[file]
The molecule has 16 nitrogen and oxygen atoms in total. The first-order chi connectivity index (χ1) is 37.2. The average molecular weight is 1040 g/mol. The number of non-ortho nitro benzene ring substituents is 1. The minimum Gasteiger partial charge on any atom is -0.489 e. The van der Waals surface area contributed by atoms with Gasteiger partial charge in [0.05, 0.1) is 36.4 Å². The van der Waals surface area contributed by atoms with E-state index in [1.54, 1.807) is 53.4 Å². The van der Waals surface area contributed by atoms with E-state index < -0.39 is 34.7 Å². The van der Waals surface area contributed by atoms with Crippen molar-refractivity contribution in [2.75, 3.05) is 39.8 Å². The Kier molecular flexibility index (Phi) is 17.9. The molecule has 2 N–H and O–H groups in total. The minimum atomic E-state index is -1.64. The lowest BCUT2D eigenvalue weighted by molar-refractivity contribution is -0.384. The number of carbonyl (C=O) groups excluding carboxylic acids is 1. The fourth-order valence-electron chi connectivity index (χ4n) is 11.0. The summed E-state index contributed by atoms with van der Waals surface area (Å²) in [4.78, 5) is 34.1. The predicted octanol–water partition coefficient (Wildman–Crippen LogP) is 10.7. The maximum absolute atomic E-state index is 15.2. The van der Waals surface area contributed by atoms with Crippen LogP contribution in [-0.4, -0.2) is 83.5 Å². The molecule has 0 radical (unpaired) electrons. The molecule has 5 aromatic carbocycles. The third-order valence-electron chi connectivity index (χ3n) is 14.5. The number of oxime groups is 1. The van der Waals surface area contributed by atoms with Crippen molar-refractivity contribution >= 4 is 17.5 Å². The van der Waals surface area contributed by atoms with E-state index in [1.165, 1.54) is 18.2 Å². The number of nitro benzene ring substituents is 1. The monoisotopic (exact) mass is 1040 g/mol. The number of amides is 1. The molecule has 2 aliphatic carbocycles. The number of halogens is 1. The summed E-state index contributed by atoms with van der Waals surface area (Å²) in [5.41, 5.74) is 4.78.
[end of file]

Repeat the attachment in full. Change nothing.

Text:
The molecule has 16 nitrogen and oxygen atoms in total. The first-order chi connectivity index (χ1) is 37.2. The average molecular weight is 1040 g/mol. The number of non-ortho nitro benzene ring substituents is 1. The minimum Gasteiger partial charge on any atom is -0.489 e. The van der Waals surface area contributed by atoms with Gasteiger partial charge in [0.05, 0.1) is 36.4 Å². The van der Waals surface area contributed by atoms with E-state index in [1.54, 1.807) is 53.4 Å². The van der Waals surface area contributed by atoms with E-state index < -0.39 is 34.7 Å². The van der Waals surface area contributed by atoms with Crippen molar-refractivity contribution in [2.75, 3.05) is 39.8 Å². The Kier molecular flexibility index (Phi) is 17.9. The molecule has 2 N–H and O–H groups in total. The minimum atomic E-state index is -1.64. The lowest BCUT2D eigenvalue weighted by molar-refractivity contribution is -0.384. The number of carbonyl (C=O) groups excluding carboxylic acids is 1. The fourth-order valence-electron chi connectivity index (χ4n) is 11.0. The summed E-state index contributed by atoms with van der Waals surface area (Å²) in [4.78, 5) is 34.1. The predicted octanol–water partition coefficient (Wildman–Crippen LogP) is 10.7. The maximum absolute atomic E-state index is 15.2. The van der Waals surface area contributed by atoms with Crippen LogP contribution in [-0.4, -0.2) is 83.5 Å². The molecule has 0 radical (unpaired) electrons. The molecule has 5 aromatic carbocycles. The third-order valence-electron chi connectivity index (χ3n) is 14.5. The number of oxime groups is 1. The van der Waals surface area contributed by atoms with Crippen molar-refractivity contribution >= 4 is 17.5 Å². The van der Waals surface area contributed by atoms with E-state index in [1.165, 1.54) is 18.2 Å². The number of nitro benzene ring substituents is 1. The monoisotopic (exact) mass is 1040 g/mol. The number of amides is 1. The molecule has 2 aliphatic carbocycles. The number of halogens is 1. The summed E-state index contributed by atoms with van der Waals surface area (Å²) in [5.41, 5.74) is 4.78.